All the stuff I still don’t know

sourdough culture in a crock
This is my sourdough biga. Recipe from Sullivan Street Bakery Cookbook by Jim Lahey

The more I learn, the less I know. Sometimes it feels like that. Really, I should say that the more I learn, the more I realize how little I know. About a decade ago I thought that I was doing something great making bread with a bread machine, and that pickles could only be made with vinegar, and that I could pick pears from the tree when they are ripe. Looking back on the ten years of living and working on this same little piece of the world on Paris Mountain, with my indispensable mate, I do feel a sense of accomplishment. But what I feel more, is that I am still a virgin.

I started off baking bread by assembling the ingredients, mostly flour and water and yeast, dumping them in a bread machine, and pushing a button. It was easy and the fresh bread tasted so much better to me than the packaged bread in the supermarket. But after awhile I wasn’t satisfied with that. I wanted to do better, a little foreplay, you could say. So I started using the bread machine only to knead my dough for me and let it rise the first time. I committed to a second phase of massaging the dough in various ways, and then leaving it in suspense for an hour or so, for a second rise.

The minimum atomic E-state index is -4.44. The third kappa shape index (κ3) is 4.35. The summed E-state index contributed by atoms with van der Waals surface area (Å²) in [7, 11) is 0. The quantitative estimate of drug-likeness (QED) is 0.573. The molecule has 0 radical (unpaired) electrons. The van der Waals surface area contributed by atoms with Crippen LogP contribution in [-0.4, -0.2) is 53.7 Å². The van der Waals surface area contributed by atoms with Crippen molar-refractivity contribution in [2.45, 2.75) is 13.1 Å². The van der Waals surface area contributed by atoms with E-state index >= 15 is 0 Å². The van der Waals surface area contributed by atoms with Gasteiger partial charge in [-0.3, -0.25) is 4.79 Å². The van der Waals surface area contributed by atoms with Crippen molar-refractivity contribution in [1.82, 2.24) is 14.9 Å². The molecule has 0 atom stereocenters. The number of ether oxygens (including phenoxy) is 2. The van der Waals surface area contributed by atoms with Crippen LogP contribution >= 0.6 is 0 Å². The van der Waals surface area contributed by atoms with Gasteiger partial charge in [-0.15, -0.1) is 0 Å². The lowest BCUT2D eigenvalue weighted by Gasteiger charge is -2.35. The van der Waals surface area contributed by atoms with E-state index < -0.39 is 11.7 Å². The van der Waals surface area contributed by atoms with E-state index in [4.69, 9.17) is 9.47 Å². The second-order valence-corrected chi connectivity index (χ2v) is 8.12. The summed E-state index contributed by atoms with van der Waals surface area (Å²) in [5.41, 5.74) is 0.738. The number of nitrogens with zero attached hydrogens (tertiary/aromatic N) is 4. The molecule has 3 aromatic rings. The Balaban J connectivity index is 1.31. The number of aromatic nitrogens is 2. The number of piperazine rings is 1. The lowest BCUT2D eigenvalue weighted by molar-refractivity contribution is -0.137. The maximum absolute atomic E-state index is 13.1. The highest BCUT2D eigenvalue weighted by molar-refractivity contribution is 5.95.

A shelf of pickled produce
Pickled peppers and cucumber pickles on my pantry shelf. We like the peppers on pizzas, and sometimes I fry the pickles…

My family was enthusiastic about the baguettes and challah bread that became a staple around my house for awhile. But, to jump ahead, I’ve now completely abandoned my former trepidation about baking from scratch, and prefer to make sourdough bread from my own sourdough culture (that I have kept alive for more than a year now.) I could tell a similar story about how I have progressed from pickling with vinegar, to fermenting with salt, and how I came to the extraordinary conclusion that some fruit ripens better after it is picked. And I probably shall tell those stories, and more, as I transition from my summer gardening and preservation mode to my fall and winter writing mode.

pears ripening after picking
This is our best pear crop ever. I picked these when they came off easily in my hand. They were still hard. After a week on the dining room table, they were soft, sweet and juicy.

The point for now is that we are all getting older. At some point along the way, we lost our virginity, but not really. Even in a later season of my life, when I have acquired a bit of wisdom, I know that I retain the hesitation and curiosity of a virgin. There are recipes I want to try, plants I want to cultivate, not to mention finally wrapping my head around going solar. I’m at my best when I share the knowledge I acquire along the way, in an effort to be helpful to my fellow virgins. Please feel free to contribute to making us all feel comfortable enough to learn some new tricks!

Leave a Reply

Up ↑

%d bloggers like this: